Philip Jenkins, professor of history and religious studies at Pennsylvania State University, caused an international stir with his book The Next Christendom: The Rise of Global Christianity (Oxford, 2002), which detailed the rapid expansion of Christianity in the "global South." CT senior associate editor Stan Guthrie spoke with Jenkins about the sequel, The New Faces of Christianity: Believing the Bible in the Global South (Oxford, 2006).

Why, in this latest book, do you examine how Asian and African Christians use the Bible?

In different lectures and conversations [about Christian faith and practice as described in The Next Christendom], people would ask me, "Isn't this kind of practice syncretism?" An African would say, "Don't you own a copy of the Book of Acts? We do." Many of the things that seem to be syncretistic have a really good biblical foundation.

Global South Christians are closer to the economic and social world of the Bible than many Western Christians. How does this affect their religious life?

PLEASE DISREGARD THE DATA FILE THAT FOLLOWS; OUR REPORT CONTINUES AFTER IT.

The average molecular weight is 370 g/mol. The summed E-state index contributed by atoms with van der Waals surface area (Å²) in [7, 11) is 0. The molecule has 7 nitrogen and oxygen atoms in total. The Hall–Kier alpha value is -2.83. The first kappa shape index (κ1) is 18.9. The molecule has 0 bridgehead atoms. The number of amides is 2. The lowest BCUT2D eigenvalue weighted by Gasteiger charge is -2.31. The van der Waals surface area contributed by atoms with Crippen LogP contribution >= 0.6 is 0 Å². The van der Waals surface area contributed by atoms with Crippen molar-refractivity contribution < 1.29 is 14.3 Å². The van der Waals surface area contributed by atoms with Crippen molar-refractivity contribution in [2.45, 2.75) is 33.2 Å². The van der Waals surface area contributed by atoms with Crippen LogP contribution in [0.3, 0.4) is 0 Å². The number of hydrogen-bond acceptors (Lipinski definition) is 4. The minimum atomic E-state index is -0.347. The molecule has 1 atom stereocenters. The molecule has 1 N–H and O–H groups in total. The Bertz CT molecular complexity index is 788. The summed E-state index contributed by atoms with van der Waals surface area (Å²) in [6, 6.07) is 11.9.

Things in the Bible make more intuitive sense. For a long time in Europe, for example, it's been a very plausible defense to say, "These rules in the Bible are laid down for a totally different, alien society. We have to change with the times." But for many modern Africans, the Bible describes a world they can see around them. And that gives more credibility to the moral or theological content of the Bible. Also, food is a very strong element in the Bible, and we tend not to see that in a society where the main food-related story is an alleged obesity epidemic.

You say that some theological issues touch global South Christians with more immediacy than they do Western Christians.

For many Africans, many of the literary genres ...

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